Clara longs to be single, to be able to move independently of Hailey, to have privacy, to pursue her own goals, to live where she wants to and do things that everyone else takes for granted: driving a car, flying in a plane or making her own decisions instead of always compromising or sacrificing.

She doesn’t like to attract attention to themselves. She doesn’t want to see the stares or hear the comments from onlookers. Her biggest fear is being alone.

Hailey can’t imagine life without her sister, her constant companion. She wants to travel and go to art school outside of their small, cloistered community. Hailey’s attitude is more courageous. She doesn’t worry about being in a relationship or finding love. If someone can’t get past their conjoinedness, they aren’t worthy of them.

She is outspoken and will stand her ground and stand up for Clara. If someone wants to look at them, let them look. Hailey even draws attention to herself with her pink hair, heavy eyeliner and tattoos.

The challenge to writing a dual voiced novel is giving each character a different personality with well-defined goals, dreams, desires and fears and, probably the hardest to achieve, two distinct voices.

I won’t spoil the ending, but will say the author writes with honesty when presenting all sides to surgical separation, the emotional ups and downs of being a senior in high school and keeping the reader in suspense, not knowing what Hailey’s and Clara’s decision will be. 

MAMA LION WINS THE RACE by Jon J. Muth is a delightful picture book. The story is about a race with Mama Lion and her Tigey, the Flying Pandinis, the Knitted Monkey Crew and Bun Bun. During the race, Mama Lion points out the world is beautiful and friendly. Suddenly, Tigey swerves to avoid an obstacle in the road. No one is hurt, but the car is damaged. The pandas stop to help, but later have their own car trouble. With unknowing help from the monkeys, the pandas solve their problem. Mama Lion and Tigey are in first place, but make a decision in the name of friendship that will affect the race.

I love so many things about this story. Mama Lion and Tigey (a tiger) are a mixed family, characters are praised and encouraged, they demonstrate helpful behavior and generosity and Tigey learns the true meaning of friendship.

Children will enjoy the bright color palette, the facial expressions of the animals, the whimsical monkeys and the different styled cars.

Sunday, January 28, 2018

Questions to Think About Before Writing Your Story

I recently read that many writers, new and seasoned, spend too much time revising their rejected picture book manuscripts (guilty). Maybe we change the setting or characters or POV hoping that revision will lead to an offer from an editor or agent. But who can blame us? To discard a story that we've invested time in without exploring every avenue or possibility is akin to saying we knew it wasn't any good to start with!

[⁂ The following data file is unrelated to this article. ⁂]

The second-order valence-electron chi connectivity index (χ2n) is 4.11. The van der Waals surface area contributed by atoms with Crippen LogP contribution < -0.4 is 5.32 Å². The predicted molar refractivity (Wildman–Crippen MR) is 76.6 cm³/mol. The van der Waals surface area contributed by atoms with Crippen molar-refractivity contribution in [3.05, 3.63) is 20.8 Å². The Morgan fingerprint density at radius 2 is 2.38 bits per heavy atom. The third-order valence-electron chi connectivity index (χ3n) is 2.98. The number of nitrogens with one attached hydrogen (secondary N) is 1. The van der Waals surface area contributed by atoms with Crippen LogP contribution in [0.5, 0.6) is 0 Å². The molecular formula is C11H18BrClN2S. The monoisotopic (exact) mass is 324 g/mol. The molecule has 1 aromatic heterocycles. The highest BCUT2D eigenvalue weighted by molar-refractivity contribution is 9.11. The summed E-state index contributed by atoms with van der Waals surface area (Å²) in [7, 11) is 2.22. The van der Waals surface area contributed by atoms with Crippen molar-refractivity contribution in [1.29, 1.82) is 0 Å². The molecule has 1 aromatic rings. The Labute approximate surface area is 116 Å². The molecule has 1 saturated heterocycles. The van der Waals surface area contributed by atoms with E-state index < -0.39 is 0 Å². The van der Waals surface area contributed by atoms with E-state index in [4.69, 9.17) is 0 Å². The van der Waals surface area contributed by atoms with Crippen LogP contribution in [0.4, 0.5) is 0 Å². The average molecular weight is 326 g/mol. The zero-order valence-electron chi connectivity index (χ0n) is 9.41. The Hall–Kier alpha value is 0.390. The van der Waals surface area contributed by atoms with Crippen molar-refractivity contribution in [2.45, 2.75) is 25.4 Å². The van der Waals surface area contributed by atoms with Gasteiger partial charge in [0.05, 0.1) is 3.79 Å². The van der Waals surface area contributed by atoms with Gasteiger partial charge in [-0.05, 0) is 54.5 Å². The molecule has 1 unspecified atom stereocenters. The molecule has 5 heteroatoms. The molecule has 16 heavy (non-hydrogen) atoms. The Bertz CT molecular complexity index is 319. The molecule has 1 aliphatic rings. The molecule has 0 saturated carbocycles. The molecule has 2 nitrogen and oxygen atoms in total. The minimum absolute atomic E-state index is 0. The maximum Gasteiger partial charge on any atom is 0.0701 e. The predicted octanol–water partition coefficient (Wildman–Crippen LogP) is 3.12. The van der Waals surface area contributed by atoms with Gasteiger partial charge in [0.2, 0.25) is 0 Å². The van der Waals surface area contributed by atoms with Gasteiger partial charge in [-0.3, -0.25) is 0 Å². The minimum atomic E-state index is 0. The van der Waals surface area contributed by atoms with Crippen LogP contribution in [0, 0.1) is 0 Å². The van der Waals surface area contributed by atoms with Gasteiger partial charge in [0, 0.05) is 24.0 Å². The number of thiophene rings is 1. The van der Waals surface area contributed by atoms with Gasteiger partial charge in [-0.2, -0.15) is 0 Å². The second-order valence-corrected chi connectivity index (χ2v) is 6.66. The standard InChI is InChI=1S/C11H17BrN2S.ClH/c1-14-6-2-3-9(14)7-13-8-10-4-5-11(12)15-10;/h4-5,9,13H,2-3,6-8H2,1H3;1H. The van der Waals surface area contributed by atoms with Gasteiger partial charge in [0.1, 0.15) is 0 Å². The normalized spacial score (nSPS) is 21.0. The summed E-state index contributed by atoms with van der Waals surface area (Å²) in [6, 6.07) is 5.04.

Other reasons why we refuse to ditch our old manuscripts: 
1. We know this is a subjective business. (Just because several editors or agents didn't like it, doesn't mean the next one won't!)
2. We’ve all heard stories about an author being rejected hundreds of times until he hit the right agent or editor.
3. We know agents or editors can be brutal when they’re trying to clear their inbox before a vacation or holiday. (One editor told me she gives each query 3 seconds to make her fall in love with it!)

The truth is, as much as we love our story, the reason it’s not being accepted is probably because the concept is not strong enough or absent, or the idea is not unique or marketable. The other truth is, we need to let go of the old stories and focus on better ideas. 

I've posted a link to a blog post by picture book author Tara Luebbe. She explains how to consider the market before even writing your story.

Savvy Book Writers has a blog post with more questions to consider before you even put fingers to keys.

Tuesday, December 26, 2017

Time Frame for Revising a Manuscript

Signing up for your first or twenty first novel critique from an industry professional can be both exciting and frightening. You frequently check your inbox and then one day, there it is. The critique. But when you open the email and see six pages of notes and comments, you’re shell shocked. 

You didn’t think the manuscript had that many problems. You read the notes and disagree, maybe even think she doesn’t get it. After a few days of pondering the suggestions and rereading the email, the sting is gone and you’re ready to start the revision.

You may not know where to start. Some people use Post It notes or different colored highlighters to track each character's thread, plot lines, complications, climax and resolutions. Once the manuscript is marked up, some writers address one problem at a time while others take it one page at a time.

Once you’ve figured out how you’re going to tackle the revision, you plunge in and start the process. At some point, you start to wonder if you’re taking too long, if you’re doing it wrong or even how long should it take.

Below is the link to a blog post from Tracy Marchini, agent at BookEnds Literary and children’s author. She explains why a revision takes time and answers the question: How long should it take?